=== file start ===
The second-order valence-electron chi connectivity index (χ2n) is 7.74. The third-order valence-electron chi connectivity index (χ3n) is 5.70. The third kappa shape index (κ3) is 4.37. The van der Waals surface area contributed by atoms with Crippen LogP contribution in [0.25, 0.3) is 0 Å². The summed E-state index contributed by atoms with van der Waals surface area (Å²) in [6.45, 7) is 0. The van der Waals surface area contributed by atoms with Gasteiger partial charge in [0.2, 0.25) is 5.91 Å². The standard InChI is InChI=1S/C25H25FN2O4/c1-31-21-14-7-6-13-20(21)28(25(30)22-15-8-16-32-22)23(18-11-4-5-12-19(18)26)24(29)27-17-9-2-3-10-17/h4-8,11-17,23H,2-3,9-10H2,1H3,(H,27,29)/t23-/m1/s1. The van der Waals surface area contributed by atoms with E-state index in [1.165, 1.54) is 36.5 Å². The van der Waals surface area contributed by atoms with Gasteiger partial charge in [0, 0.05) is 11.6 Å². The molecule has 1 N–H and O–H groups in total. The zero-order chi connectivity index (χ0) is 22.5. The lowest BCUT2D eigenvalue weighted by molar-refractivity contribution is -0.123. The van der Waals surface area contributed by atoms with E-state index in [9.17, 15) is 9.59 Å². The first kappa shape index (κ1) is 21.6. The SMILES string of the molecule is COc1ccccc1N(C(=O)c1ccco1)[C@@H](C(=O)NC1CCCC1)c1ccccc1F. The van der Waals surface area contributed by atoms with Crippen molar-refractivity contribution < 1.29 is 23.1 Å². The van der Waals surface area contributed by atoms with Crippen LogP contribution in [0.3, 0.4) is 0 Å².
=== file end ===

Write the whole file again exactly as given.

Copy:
The second-order valence-electron chi connectivity index (χ2n) is 7.74. The third-order valence-electron chi connectivity index (χ3n) is 5.70. The third kappa shape index (κ3) is 4.37. The van der Waals surface area contributed by atoms with Crippen LogP contribution in [0.25, 0.3) is 0 Å². The summed E-state index contributed by atoms with van der Waals surface area (Å²) in [6.45, 7) is 0. The van der Waals surface area contributed by atoms with Gasteiger partial charge in [0.2, 0.25) is 5.91 Å². The standard InChI is InChI=1S/C25H25FN2O4/c1-31-21-14-7-6-13-20(21)28(25(30)22-15-8-16-32-22)23(18-11-4-5-12-19(18)26)24(29)27-17-9-2-3-10-17/h4-8,11-17,23H,2-3,9-10H2,1H3,(H,27,29)/t23-/m1/s1. The van der Waals surface area contributed by atoms with E-state index in [1.165, 1.54) is 36.5 Å². The van der Waals surface area contributed by atoms with Gasteiger partial charge in [0, 0.05) is 11.6 Å². The molecule has 1 N–H and O–H groups in total. The zero-order chi connectivity index (χ0) is 22.5. The lowest BCUT2D eigenvalue weighted by molar-refractivity contribution is -0.123. The van der Waals surface area contributed by atoms with E-state index in [9.17, 15) is 9.59 Å². The first kappa shape index (κ1) is 21.6. The SMILES string of the molecule is COc1ccccc1N(C(=O)c1ccco1)[C@@H](C(=O)NC1CCCC1)c1ccccc1F. The van der Waals surface area contributed by atoms with Crippen molar-refractivity contribution < 1.29 is 23.1 Å². The van der Waals surface area contributed by atoms with Crippen LogP contribution in [0.3, 0.4) is 0 Å².